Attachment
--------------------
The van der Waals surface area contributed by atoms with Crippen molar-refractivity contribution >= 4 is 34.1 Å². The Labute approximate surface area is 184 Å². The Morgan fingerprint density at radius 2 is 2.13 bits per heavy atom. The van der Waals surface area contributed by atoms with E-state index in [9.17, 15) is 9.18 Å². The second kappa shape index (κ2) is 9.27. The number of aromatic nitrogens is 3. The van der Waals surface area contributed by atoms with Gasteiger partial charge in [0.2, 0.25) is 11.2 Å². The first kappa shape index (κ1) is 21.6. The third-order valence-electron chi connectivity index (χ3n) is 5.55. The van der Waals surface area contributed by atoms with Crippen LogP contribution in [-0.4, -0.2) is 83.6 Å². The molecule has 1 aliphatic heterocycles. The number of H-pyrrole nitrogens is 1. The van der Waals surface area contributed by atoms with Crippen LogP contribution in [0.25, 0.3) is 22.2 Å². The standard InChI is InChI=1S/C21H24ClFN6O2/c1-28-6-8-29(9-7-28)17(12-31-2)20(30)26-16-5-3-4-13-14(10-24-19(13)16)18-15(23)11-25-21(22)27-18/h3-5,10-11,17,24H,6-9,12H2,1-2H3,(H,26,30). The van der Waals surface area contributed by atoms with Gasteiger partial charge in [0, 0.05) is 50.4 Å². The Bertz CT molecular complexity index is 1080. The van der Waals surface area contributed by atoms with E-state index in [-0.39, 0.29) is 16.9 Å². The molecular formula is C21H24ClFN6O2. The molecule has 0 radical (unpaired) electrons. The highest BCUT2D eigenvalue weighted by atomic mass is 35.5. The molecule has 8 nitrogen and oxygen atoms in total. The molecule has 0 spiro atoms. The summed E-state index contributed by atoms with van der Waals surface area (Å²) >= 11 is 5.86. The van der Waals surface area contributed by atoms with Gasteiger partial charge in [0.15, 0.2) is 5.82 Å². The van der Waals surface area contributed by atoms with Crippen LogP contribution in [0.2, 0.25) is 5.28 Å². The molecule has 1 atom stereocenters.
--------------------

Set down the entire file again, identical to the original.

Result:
The van der Waals surface area contributed by atoms with Crippen molar-refractivity contribution >= 4 is 34.1 Å². The Labute approximate surface area is 184 Å². The Morgan fingerprint density at radius 2 is 2.13 bits per heavy atom. The van der Waals surface area contributed by atoms with E-state index in [9.17, 15) is 9.18 Å². The second kappa shape index (κ2) is 9.27. The number of aromatic nitrogens is 3. The van der Waals surface area contributed by atoms with Gasteiger partial charge in [0.2, 0.25) is 11.2 Å². The first kappa shape index (κ1) is 21.6. The third-order valence-electron chi connectivity index (χ3n) is 5.55. The van der Waals surface area contributed by atoms with Crippen LogP contribution in [-0.4, -0.2) is 83.6 Å². The molecule has 1 aliphatic heterocycles. The number of H-pyrrole nitrogens is 1. The van der Waals surface area contributed by atoms with Crippen LogP contribution in [0.25, 0.3) is 22.2 Å². The standard InChI is InChI=1S/C21H24ClFN6O2/c1-28-6-8-29(9-7-28)17(12-31-2)20(30)26-16-5-3-4-13-14(10-24-19(13)16)18-15(23)11-25-21(22)27-18/h3-5,10-11,17,24H,6-9,12H2,1-2H3,(H,26,30). The van der Waals surface area contributed by atoms with Gasteiger partial charge in [0, 0.05) is 50.4 Å². The Bertz CT molecular complexity index is 1080. The van der Waals surface area contributed by atoms with E-state index in [-0.39, 0.29) is 16.9 Å². The molecular formula is C21H24ClFN6O2. The molecule has 0 radical (unpaired) electrons. The highest BCUT2D eigenvalue weighted by atomic mass is 35.5. The molecule has 8 nitrogen and oxygen atoms in total. The molecule has 0 spiro atoms. The summed E-state index contributed by atoms with van der Waals surface area (Å²) >= 11 is 5.86. The van der Waals surface area contributed by atoms with Gasteiger partial charge in [0.15, 0.2) is 5.82 Å². The van der Waals surface area contributed by atoms with Crippen LogP contribution in [0.2, 0.25) is 5.28 Å². The molecule has 1 atom stereocenters.